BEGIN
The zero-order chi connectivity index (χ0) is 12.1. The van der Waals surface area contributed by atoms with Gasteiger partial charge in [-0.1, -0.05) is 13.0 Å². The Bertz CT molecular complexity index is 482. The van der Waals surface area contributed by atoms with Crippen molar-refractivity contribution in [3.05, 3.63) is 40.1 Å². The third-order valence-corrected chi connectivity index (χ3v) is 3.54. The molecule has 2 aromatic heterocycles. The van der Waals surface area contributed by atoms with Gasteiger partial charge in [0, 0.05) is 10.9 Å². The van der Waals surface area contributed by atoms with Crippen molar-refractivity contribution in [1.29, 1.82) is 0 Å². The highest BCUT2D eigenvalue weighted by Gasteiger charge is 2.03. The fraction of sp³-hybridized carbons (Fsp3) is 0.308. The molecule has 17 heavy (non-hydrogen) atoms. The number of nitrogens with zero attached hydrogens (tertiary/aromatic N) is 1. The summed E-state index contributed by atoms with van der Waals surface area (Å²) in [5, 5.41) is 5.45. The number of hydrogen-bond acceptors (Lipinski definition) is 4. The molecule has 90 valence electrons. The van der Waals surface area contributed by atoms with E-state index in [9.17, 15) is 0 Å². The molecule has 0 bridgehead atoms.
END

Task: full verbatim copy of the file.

The zero-order chi connectivity index (χ0) is 12.1. The van der Waals surface area contributed by atoms with Gasteiger partial charge in [-0.1, -0.05) is 13.0 Å². The Bertz CT molecular complexity index is 482. The van der Waals surface area contributed by atoms with Crippen molar-refractivity contribution in [3.05, 3.63) is 40.1 Å². The third-order valence-corrected chi connectivity index (χ3v) is 3.54. The molecule has 2 aromatic heterocycles. The van der Waals surface area contributed by atoms with Gasteiger partial charge in [0, 0.05) is 10.9 Å². The van der Waals surface area contributed by atoms with Crippen molar-refractivity contribution in [1.29, 1.82) is 0 Å². The highest BCUT2D eigenvalue weighted by Gasteiger charge is 2.03. The fraction of sp³-hybridized carbons (Fsp3) is 0.308. The molecule has 17 heavy (non-hydrogen) atoms. The number of nitrogens with zero attached hydrogens (tertiary/aromatic N) is 1. The summed E-state index contributed by atoms with van der Waals surface area (Å²) in [5, 5.41) is 5.45. The number of hydrogen-bond acceptors (Lipinski definition) is 4. The molecule has 90 valence electrons. The van der Waals surface area contributed by atoms with E-state index in [9.17, 15) is 0 Å². The molecule has 0 bridgehead atoms.